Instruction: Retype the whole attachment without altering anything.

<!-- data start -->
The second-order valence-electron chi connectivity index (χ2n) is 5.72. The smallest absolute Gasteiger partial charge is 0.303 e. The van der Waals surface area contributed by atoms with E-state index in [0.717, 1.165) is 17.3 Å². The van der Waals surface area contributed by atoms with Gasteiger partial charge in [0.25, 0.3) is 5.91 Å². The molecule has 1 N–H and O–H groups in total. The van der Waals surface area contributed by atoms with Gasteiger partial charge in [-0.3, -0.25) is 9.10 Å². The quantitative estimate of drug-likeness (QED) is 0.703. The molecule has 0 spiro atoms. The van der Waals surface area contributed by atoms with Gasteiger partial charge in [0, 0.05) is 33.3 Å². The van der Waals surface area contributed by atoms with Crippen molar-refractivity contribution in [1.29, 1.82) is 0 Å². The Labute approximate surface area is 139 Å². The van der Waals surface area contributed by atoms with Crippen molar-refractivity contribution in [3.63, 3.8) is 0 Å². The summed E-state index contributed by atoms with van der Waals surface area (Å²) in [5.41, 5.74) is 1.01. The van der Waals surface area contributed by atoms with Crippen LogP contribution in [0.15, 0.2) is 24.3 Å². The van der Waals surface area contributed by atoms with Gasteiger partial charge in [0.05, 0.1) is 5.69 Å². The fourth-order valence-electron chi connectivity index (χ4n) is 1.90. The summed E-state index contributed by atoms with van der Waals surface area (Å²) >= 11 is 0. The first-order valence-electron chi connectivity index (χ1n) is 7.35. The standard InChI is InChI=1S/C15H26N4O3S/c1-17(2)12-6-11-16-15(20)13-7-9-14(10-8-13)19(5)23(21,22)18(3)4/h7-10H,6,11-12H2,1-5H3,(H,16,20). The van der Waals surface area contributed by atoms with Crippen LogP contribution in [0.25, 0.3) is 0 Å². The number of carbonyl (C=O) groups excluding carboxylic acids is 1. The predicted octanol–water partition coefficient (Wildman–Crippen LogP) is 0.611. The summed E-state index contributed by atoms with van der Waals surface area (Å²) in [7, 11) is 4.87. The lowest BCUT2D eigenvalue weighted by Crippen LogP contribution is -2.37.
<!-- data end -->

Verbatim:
The second-order valence-electron chi connectivity index (χ2n) is 5.72. The smallest absolute Gasteiger partial charge is 0.303 e. The van der Waals surface area contributed by atoms with E-state index in [0.717, 1.165) is 17.3 Å². The van der Waals surface area contributed by atoms with Gasteiger partial charge in [0.25, 0.3) is 5.91 Å². The molecule has 1 N–H and O–H groups in total. The van der Waals surface area contributed by atoms with Gasteiger partial charge in [-0.3, -0.25) is 9.10 Å². The quantitative estimate of drug-likeness (QED) is 0.703. The molecule has 0 spiro atoms. The van der Waals surface area contributed by atoms with Gasteiger partial charge in [0, 0.05) is 33.3 Å². The van der Waals surface area contributed by atoms with Crippen molar-refractivity contribution in [1.29, 1.82) is 0 Å². The Labute approximate surface area is 139 Å². The van der Waals surface area contributed by atoms with Crippen molar-refractivity contribution in [3.63, 3.8) is 0 Å². The summed E-state index contributed by atoms with van der Waals surface area (Å²) in [5.41, 5.74) is 1.01. The van der Waals surface area contributed by atoms with Crippen LogP contribution in [0.15, 0.2) is 24.3 Å². The van der Waals surface area contributed by atoms with Gasteiger partial charge in [0.05, 0.1) is 5.69 Å². The fourth-order valence-electron chi connectivity index (χ4n) is 1.90. The summed E-state index contributed by atoms with van der Waals surface area (Å²) >= 11 is 0. The first-order valence-electron chi connectivity index (χ1n) is 7.35. The standard InChI is InChI=1S/C15H26N4O3S/c1-17(2)12-6-11-16-15(20)13-7-9-14(10-8-13)19(5)23(21,22)18(3)4/h7-10H,6,11-12H2,1-5H3,(H,16,20). The van der Waals surface area contributed by atoms with Crippen LogP contribution in [0.25, 0.3) is 0 Å². The number of carbonyl (C=O) groups excluding carboxylic acids is 1. The predicted octanol–water partition coefficient (Wildman–Crippen LogP) is 0.611. The summed E-state index contributed by atoms with van der Waals surface area (Å²) in [7, 11) is 4.87. The lowest BCUT2D eigenvalue weighted by Crippen LogP contribution is -2.37.